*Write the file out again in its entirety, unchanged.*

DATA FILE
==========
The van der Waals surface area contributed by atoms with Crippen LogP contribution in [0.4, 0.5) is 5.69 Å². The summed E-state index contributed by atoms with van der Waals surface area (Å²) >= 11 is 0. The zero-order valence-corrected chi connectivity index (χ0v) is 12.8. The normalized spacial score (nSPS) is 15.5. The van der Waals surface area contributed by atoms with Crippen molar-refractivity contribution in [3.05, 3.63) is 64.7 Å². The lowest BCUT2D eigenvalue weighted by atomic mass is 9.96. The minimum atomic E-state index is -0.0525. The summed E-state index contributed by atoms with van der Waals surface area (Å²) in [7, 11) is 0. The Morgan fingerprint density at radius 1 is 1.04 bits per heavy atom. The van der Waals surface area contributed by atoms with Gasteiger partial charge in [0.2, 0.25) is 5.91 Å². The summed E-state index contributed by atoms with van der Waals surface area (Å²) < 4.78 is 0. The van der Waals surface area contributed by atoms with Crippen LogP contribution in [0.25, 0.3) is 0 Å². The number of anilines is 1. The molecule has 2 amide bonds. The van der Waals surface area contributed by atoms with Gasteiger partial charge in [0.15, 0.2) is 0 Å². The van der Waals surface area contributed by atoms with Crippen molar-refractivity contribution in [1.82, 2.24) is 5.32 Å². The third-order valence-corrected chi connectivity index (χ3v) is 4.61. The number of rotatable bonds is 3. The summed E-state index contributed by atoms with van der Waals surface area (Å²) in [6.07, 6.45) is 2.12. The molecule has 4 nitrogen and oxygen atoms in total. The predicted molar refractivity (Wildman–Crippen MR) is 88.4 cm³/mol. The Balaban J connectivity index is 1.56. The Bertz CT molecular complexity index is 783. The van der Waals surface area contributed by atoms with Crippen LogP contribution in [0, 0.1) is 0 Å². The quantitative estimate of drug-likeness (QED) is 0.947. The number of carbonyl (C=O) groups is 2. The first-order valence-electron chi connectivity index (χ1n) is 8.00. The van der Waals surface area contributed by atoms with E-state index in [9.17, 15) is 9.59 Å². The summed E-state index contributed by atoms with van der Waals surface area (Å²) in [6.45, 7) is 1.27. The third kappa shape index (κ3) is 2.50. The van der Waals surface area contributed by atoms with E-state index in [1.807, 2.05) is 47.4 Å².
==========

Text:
The van der Waals surface area contributed by atoms with Crippen LogP contribution in [0.4, 0.5) is 5.69 Å². The summed E-state index contributed by atoms with van der Waals surface area (Å²) >= 11 is 0. The zero-order valence-corrected chi connectivity index (χ0v) is 12.8. The normalized spacial score (nSPS) is 15.5. The van der Waals surface area contributed by atoms with Crippen molar-refractivity contribution in [3.05, 3.63) is 64.7 Å². The lowest BCUT2D eigenvalue weighted by atomic mass is 9.96. The minimum atomic E-state index is -0.0525. The summed E-state index contributed by atoms with van der Waals surface area (Å²) in [7, 11) is 0. The Morgan fingerprint density at radius 1 is 1.04 bits per heavy atom. The van der Waals surface area contributed by atoms with Gasteiger partial charge in [0.2, 0.25) is 5.91 Å². The summed E-state index contributed by atoms with van der Waals surface area (Å²) < 4.78 is 0. The van der Waals surface area contributed by atoms with Crippen LogP contribution in [0.25, 0.3) is 0 Å². The number of anilines is 1. The molecule has 2 amide bonds. The van der Waals surface area contributed by atoms with Gasteiger partial charge in [0.15, 0.2) is 0 Å². The van der Waals surface area contributed by atoms with Crippen molar-refractivity contribution in [1.82, 2.24) is 5.32 Å². The third-order valence-corrected chi connectivity index (χ3v) is 4.61. The number of rotatable bonds is 3. The summed E-state index contributed by atoms with van der Waals surface area (Å²) in [6.07, 6.45) is 2.12. The molecule has 4 nitrogen and oxygen atoms in total. The predicted molar refractivity (Wildman–Crippen MR) is 88.4 cm³/mol. The Balaban J connectivity index is 1.56. The Bertz CT molecular complexity index is 783. The van der Waals surface area contributed by atoms with Crippen LogP contribution in [0, 0.1) is 0 Å². The quantitative estimate of drug-likeness (QED) is 0.947. The number of carbonyl (C=O) groups is 2. The first-order valence-electron chi connectivity index (χ1n) is 8.00. The van der Waals surface area contributed by atoms with E-state index in [9.17, 15) is 9.59 Å². The summed E-state index contributed by atoms with van der Waals surface area (Å²) in [6.45, 7) is 1.27. The third kappa shape index (κ3) is 2.50. The van der Waals surface area contributed by atoms with E-state index in [1.807, 2.05) is 47.4 Å².